• a)  Cars and light vans, including M1 and N1 Class vehicles, as defined in Section B of Annex II of Directive 70/156/EEC.
  • b)  Larger road vehicles, including buses, coaches, lorries and specialist vehicles such as tractors.
  • c)  Other transport air-conditioning, including trains, ships and aircraft.

Only cars and light vans fall under the scope of both the MAC Directive and the F-Gas Regulation.

Other vehicles are only affected by the F-Gas Regulation.

3. Purchase of new equipment

HFC Bans

Under the MAC Directive the use of HFC 134a (the standard refrigerant for MACs in cars and light vans) will be banned in new MAC systems used in cars and light vans. The ban takes place in two steps:

  • The use of HFCs with a GWP above 150 was banned in the MACs of new vehicle types placed on the market in the EU after January 1st 2013. New vehicle types are new models that need to undergo a process of “type approval”.
  • The use of HFCs with a GWP above 150 will banned in the MACs of all new vehicles placed on the market in the EU after January 1st 2017.

There are no HFC bans for MACs in any other types of vehicle.

NEW: Impact of the HFC Phase Down on the purchase of new equipment

When purchasing new mobile air-conditioning equipment in all vehicle types you should also consider the HFC phase down. This will reduce the quantity of HFCs that can be sold in the EU – by 2030 there will be an 80% cut in HFC supply. It makes sense to always purchase equipment using refrigerants with the lowest practical GWP to minimise the future impact of the phase down.

4. Operation of existing equipment

The 2014 F-Gas Regulation states that: “The intentional release of fluorinated greenhouse gases into the atmosphere shall be prohibited where the release is not technically necessary for the intended use. Operators of equipment that contains fluorinated greenhouse gases shall take precautions to prevent the unintentional release (‘leakage’) of those gases. They shall take all measures which are technically and economically feasible to minimise leakage of fluorinated greenhouse gases”. 

Organisations that use, install or maintain MAC equipment using F-Gases should ensure compliance with this requirement. F-Gases must be used with care and efforts made to avoid unintentional release.

5. Use of trained technicians

All refrigerant recovery operations on mobile air-conditioning equipment containing HFC refrigerants must be carried out by suitably trained technicians. See Information Sheet 22 for details of all training and certification requirements.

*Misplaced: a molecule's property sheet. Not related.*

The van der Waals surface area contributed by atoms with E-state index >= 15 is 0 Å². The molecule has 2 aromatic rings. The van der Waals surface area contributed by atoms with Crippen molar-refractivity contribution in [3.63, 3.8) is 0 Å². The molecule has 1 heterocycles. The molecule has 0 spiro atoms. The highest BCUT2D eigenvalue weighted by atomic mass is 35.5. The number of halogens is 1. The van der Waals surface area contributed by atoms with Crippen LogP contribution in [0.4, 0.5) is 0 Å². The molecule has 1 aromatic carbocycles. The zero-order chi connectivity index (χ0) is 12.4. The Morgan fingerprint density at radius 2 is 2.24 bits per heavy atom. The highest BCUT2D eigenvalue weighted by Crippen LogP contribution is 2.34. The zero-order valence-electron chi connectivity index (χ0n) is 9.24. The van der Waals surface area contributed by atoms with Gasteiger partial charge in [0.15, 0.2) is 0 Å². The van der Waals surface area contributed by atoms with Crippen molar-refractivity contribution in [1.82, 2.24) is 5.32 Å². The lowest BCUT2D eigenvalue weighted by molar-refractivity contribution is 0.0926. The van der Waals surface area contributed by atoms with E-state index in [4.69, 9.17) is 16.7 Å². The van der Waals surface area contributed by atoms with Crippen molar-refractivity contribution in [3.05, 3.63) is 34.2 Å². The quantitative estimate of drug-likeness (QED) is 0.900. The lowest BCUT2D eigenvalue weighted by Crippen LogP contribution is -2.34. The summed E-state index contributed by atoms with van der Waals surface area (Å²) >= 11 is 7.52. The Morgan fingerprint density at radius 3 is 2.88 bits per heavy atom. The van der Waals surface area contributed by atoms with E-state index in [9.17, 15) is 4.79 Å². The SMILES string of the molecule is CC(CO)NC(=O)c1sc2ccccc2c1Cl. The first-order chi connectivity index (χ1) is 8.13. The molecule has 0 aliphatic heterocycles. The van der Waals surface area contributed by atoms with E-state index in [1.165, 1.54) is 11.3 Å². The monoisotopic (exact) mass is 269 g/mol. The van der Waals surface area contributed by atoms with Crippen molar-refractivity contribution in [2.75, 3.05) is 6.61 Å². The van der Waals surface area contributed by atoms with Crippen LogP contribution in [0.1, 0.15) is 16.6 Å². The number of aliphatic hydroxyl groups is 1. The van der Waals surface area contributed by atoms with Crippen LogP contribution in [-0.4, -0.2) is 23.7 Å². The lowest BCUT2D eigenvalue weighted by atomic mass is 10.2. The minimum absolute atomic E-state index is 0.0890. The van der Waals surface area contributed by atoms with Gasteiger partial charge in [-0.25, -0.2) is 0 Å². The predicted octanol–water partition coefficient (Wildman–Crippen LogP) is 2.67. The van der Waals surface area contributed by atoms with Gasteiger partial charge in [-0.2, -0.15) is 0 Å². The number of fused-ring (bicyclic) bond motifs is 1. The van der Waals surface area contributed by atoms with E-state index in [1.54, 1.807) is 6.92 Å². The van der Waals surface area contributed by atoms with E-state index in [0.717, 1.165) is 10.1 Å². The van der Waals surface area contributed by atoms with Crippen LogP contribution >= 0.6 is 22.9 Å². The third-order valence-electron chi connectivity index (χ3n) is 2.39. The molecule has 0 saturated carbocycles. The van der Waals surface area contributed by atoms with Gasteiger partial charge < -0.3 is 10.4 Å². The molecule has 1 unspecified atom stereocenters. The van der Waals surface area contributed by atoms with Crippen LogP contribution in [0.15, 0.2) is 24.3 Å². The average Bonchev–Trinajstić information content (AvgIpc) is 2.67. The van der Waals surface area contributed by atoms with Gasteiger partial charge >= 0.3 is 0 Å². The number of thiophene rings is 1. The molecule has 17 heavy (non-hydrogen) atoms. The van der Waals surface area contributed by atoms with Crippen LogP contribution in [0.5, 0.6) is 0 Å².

6. Requirements at end-of-life

Any mobile air-conditioning equipment containing HFCs that is being disposed of at end-of-life must undergo an HFC recovery process, carried out by a trained technician.

All recovered F-Gases can either be:

  • a)  sent for destruction by incineration at a licenced waste facility
  • b)  sent to a specialist plant that can re-process the old refrigerant into a gas with properties identical to virgin refrigerant, to create “reclaimed refrigerant”
  • c)  given a basic cleaning process, to create “recycled refrigerant”.

Given the HFC supply shortage that will be created by the phase down process, it is worth trying to send the old refrigerant for reclamation as it may have a good residual value. If the old refrigerant is too contaminated it cannot be reclaimed and must be sent for destruction. It is important not to mix different gases in the same recovery cylinder – as this would render them unsuitable for reclamation.

Reclaimed refrigerant can be used in any refrigeration equipment. Recycled refrigerant must always be used with care as it may be contaminated or of unknown composition.

7. Reporting of imports

NEW: Any products and equipment containing F-Gases from outside the EU need to be reported to the Commission on an annual basis. The first report covers the calendar year 2014 and must be submitted to the Commission by March 31st 2015. Reports for future calendar years must be made by March 31st of the following year.

Details of import reporting requirements are given in Information Sheet 20. All imported vehicles that have MAC systems pre-charged with HFC or HFO refrigerants must be included in annual reports.